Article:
Robert: Healthcare providers face the same risks that banks do, if not more. Along with law firms and universities, hospitals are among the top three targets for hackers. And the healthcare industry is highly regulated – Federal laws and regulations such HIPAA have strict requirements regarding the security and privacy of PHI, and a number of states like Massachusetts have their own set of regulations.
Suprit: Healthcare providers are indeed big targets. Personal health information or PHI is ten times more valuable on the black market than retail data. And with an average cost per breach of $429 per record and $6.45 million per breach, you can rest assured they are paying attention. What do you suggest companies need to do to understand these differences?
Robert: They need to clearly understand that it is their responsibility to secure their data. Under the shared responsibility model, this falls on them, not AWS. And they need to consider a technical data protection solution that enables customer-managed trust and separates who stores the data from who secures the data.
Suprit: I’m guessing you know of a solution out there that addresses the shared responsibility model and helps prevent these sorts of breaches?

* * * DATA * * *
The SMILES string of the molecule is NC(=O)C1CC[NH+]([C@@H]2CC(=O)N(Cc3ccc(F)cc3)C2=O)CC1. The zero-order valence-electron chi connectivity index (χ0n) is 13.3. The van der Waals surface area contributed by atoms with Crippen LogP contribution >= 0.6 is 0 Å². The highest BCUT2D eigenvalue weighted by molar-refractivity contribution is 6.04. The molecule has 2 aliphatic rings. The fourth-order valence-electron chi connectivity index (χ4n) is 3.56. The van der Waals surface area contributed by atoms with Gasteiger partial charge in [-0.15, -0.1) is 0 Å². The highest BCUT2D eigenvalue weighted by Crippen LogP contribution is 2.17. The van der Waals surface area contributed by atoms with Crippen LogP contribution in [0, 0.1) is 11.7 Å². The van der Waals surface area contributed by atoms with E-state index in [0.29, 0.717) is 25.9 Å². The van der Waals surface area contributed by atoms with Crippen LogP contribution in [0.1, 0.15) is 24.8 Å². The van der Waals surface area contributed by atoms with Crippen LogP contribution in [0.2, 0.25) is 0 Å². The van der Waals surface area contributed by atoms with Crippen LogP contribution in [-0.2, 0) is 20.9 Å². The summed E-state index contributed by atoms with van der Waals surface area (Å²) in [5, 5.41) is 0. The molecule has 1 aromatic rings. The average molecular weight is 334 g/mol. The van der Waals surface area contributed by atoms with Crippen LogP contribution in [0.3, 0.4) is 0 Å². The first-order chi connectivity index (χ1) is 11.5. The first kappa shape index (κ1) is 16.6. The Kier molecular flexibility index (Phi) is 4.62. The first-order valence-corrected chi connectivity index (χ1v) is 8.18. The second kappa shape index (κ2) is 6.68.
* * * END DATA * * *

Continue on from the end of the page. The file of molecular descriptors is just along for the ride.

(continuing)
Robert: Yes, there is: Ionic MachinaTM. Security for decades has been about securing the perimeter around data. Ionic focuses on protecting the data itself across its entire lifecycle at enterprise scale by creating a system of record for contextually defining and enforcing rich data access policies. Building on our strategic partnerships with the major cloud service providers including AWS, Microsoft, and Google, we jointly help our customers fulfill their security and compliance commitments within the shared responsibility model.
Global businesses, especially highly regulated healthcare and financial services, and government agencies use Ionic today to accelerate innovation by driving data protection across their organization, and throughout their journey to the cloud. Machina delivers real-time data policy enforcement against a rich set of identity, data, and environmental attributes.
Specifically, our offerings for cloud storage currently on the AWS Marketplace and the Microsoft Azure Marketplace, simplify the protection of stored data and the control over access to it via our attribute-based access control framework. This is the same framework a provider can use for their on-premises data, so policy can be set once and applied to data both on-premises and in the cloud.
And our AWS and Azure offerings provide a low cost entry point –$1,500.00/month for the first year for unlimited usage –for healthcare providers and other enterprises and their developers to move their expensive on-premises storage to the top cloud providers, define and enforce data protection policies in real-time, and easily maintain compliance with ever-evolving data security and privacy regulations like HIPAA.
Suprit: So for less than $20K a year, a healthcare provider can sleep better at night knowing it has taken steps to lessen his or her risk of $6 million + breach and showing up on the DHS wall of shame.